# Problem: A War Puzzle Game

Here is another puzzle game. One player, representing the British general, places a counter at $B,$ and the other player, representing the enemy, places his counter at $E.$ The Britisher makes the first advance along one of the roads to the next town, then the enemy moves to one of his nearest towns, and so on in turns, until the British general gets into the same town as the enemy and captures him. Although each must always move along a road to the next town only, and the second player may do his utmost to avoid capture, the British general (as we should suppose, from the analogy of real life) must infallibly win. But how? That is the question.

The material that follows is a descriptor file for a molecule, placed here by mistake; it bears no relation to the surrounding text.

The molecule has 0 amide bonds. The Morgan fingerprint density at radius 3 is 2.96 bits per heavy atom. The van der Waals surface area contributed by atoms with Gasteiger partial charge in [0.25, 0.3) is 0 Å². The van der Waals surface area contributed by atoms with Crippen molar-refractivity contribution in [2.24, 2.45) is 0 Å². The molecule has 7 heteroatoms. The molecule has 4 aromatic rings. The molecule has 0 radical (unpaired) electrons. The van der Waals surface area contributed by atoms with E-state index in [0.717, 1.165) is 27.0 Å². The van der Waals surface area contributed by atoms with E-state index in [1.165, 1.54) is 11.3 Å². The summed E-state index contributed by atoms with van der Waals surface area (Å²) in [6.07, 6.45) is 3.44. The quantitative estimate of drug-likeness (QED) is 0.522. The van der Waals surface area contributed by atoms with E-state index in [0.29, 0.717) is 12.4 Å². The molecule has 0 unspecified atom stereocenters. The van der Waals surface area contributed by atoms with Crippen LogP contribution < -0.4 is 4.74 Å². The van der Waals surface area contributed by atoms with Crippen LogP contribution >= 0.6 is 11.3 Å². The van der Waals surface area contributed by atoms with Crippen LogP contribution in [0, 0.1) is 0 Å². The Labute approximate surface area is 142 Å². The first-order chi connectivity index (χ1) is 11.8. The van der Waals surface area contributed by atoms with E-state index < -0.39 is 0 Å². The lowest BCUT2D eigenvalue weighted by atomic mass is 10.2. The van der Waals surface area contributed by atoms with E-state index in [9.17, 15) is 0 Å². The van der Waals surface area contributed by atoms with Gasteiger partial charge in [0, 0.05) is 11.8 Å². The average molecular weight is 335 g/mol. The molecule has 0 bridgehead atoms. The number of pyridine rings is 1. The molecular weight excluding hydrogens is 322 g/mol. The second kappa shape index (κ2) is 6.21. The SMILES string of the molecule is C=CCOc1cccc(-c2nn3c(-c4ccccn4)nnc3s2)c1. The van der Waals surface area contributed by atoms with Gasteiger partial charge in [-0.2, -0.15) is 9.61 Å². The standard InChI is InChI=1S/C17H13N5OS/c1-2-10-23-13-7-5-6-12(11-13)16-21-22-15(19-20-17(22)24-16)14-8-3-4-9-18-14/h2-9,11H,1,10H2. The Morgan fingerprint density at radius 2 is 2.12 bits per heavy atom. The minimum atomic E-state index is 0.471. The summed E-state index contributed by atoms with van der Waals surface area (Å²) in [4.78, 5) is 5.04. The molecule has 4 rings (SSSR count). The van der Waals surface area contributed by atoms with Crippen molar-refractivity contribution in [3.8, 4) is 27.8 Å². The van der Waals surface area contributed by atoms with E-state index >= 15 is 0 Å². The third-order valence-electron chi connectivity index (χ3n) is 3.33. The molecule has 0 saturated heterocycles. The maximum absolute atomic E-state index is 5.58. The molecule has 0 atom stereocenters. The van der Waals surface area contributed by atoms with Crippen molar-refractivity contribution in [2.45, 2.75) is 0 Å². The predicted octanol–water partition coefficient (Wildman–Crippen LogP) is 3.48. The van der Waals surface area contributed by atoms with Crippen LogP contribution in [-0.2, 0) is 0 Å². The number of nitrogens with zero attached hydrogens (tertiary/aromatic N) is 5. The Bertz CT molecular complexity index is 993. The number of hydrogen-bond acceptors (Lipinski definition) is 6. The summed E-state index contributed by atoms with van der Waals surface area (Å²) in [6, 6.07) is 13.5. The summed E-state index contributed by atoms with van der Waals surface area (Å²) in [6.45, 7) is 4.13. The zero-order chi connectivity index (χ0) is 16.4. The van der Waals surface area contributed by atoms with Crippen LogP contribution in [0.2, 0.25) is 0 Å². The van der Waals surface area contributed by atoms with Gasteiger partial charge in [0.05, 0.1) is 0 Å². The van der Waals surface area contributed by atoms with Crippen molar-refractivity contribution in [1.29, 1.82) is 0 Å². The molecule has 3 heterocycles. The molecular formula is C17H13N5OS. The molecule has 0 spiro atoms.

Solutions: 1

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### References

#### Project Gutenberg

1. Dudeney, H. E.: "Amusements in Mathematics", The Authors' Club, 1917

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